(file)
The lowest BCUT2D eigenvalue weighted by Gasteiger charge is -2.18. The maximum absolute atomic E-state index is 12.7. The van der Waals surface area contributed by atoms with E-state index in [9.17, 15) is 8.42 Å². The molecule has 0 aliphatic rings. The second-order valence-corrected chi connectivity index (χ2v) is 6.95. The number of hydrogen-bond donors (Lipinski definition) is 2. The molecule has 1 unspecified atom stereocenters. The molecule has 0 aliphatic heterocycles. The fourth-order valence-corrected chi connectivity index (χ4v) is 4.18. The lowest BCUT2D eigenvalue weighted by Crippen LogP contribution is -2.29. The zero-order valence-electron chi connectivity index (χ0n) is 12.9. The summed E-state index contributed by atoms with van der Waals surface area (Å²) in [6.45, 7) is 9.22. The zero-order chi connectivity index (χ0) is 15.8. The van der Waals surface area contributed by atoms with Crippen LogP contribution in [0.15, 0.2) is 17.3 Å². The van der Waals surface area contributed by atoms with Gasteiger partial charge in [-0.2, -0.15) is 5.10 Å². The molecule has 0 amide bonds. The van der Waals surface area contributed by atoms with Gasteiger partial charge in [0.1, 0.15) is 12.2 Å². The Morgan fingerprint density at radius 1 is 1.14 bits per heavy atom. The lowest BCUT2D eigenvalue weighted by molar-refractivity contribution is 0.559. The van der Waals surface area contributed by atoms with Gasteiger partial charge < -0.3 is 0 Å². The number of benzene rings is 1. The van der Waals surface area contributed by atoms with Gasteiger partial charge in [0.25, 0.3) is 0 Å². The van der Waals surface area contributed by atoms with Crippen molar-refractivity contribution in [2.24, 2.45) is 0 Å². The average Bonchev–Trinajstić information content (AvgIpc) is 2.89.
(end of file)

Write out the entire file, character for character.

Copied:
The lowest BCUT2D eigenvalue weighted by Gasteiger charge is -2.18. The maximum absolute atomic E-state index is 12.7. The van der Waals surface area contributed by atoms with E-state index in [9.17, 15) is 8.42 Å². The molecule has 0 aliphatic rings. The second-order valence-corrected chi connectivity index (χ2v) is 6.95. The number of hydrogen-bond donors (Lipinski definition) is 2. The molecule has 1 unspecified atom stereocenters. The molecule has 0 aliphatic heterocycles. The fourth-order valence-corrected chi connectivity index (χ4v) is 4.18. The lowest BCUT2D eigenvalue weighted by Crippen LogP contribution is -2.29. The zero-order valence-electron chi connectivity index (χ0n) is 12.9. The summed E-state index contributed by atoms with van der Waals surface area (Å²) in [6.45, 7) is 9.22. The zero-order chi connectivity index (χ0) is 15.8. The van der Waals surface area contributed by atoms with Crippen LogP contribution in [0.15, 0.2) is 17.3 Å². The van der Waals surface area contributed by atoms with Gasteiger partial charge in [-0.2, -0.15) is 5.10 Å². The molecule has 0 amide bonds. The van der Waals surface area contributed by atoms with Gasteiger partial charge in [0.1, 0.15) is 12.2 Å². The Morgan fingerprint density at radius 1 is 1.14 bits per heavy atom. The lowest BCUT2D eigenvalue weighted by molar-refractivity contribution is 0.559. The van der Waals surface area contributed by atoms with Gasteiger partial charge < -0.3 is 0 Å². The number of benzene rings is 1. The van der Waals surface area contributed by atoms with Gasteiger partial charge in [0.25, 0.3) is 0 Å². The van der Waals surface area contributed by atoms with Crippen molar-refractivity contribution in [2.24, 2.45) is 0 Å². The average Bonchev–Trinajstić information content (AvgIpc) is 2.89.